The court also stated in the October 5, 2012 order that sanctions were being imposed pursuant to the inherent power of the court to sanction conduct that constituted an abuse of the judicial process. The court concluded that Leonard and RPM and their counsel had filed the motions to withdraw and to continue the pretrial conference in bad faith and for the purpose of delaying the case, and to prevent the trial from going forward. The court stated, “Such conduct by both Defendants and their counsel constitutes an assault on the integrity of this court” and “made a mockery of the judicial process. Such abuses of the judicial process must be sanctioned in order to protect the integrity of the federal court system.” The court again warned Leonard and RPM “that any future dilatory conduct will result in the Court striking their Answers and entering default judgment against them.” The court further stated that additional sanctions against attorneys Lankford and Neyhart pursuant to Federal Rule of Civil Procedure 11 may be required, and directed counsel to appear before the court for a hearing on October 11, 2012, to show cause why they should not be further sanctioned under Rule 11. It did not state that Leonard could not attend.

On October 10, 2012, Leonard filed a petition for bankruptcy relief under chapter 7 in the bankruptcy court. He failed to pay the sanctions to the district court despite his Schedule B indicating that he had enough money on hand to pay the sanctions as of the date of the bankruptcy filing. That same day, RDLG filed a suggestion of bankruptcy with the district court, regarding Leonard’s personal bankruptcy filing.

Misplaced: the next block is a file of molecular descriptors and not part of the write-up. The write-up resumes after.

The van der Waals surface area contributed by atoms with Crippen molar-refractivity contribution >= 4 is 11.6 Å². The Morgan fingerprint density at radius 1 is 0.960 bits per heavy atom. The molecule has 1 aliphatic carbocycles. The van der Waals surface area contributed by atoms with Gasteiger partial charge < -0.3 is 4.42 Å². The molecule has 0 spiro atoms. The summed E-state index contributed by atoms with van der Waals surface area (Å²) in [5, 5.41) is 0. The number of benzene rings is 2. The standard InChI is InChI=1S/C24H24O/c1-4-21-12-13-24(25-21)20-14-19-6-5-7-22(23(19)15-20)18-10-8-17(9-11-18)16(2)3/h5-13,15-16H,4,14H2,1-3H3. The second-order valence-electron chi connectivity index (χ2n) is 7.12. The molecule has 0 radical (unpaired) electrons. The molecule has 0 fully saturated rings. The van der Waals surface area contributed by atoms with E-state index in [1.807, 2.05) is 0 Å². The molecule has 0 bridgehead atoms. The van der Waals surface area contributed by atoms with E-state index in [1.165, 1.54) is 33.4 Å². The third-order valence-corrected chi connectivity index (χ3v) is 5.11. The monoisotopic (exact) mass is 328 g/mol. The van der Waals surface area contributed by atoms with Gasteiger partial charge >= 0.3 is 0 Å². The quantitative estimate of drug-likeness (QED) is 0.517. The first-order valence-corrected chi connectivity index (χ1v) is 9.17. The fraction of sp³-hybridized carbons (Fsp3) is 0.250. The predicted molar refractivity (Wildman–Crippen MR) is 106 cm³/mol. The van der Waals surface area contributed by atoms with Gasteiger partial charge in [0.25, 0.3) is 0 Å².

On October 11, 2012, the district court conducted the show cause hearing regarding attorneys Lankford and Neyhart. On October 24, 2012, the court entered an order stating that Rule 11 sanctions against attorneys Lankford and Neyhart were not warranted. Still, the court concluded Leonard and RPM should be sanctioned under both Rule 16 and the inherent power of the court. The court referenced its oral ruling that it had apparently made on at the show cause hearing. The court noted Leonard’s and RPM’s failure to pay the monetary sanctions and its previous warning that such failure would result in a default judgment. It found that Leonard and RMP had “plotted and schemed to delay and undermine the trial in this matter.” The court further stated that they had “manipulated counsel into believing that all three Defendants would take bankruptcy in this matter prior to the Pretrial Conference in this case when, ...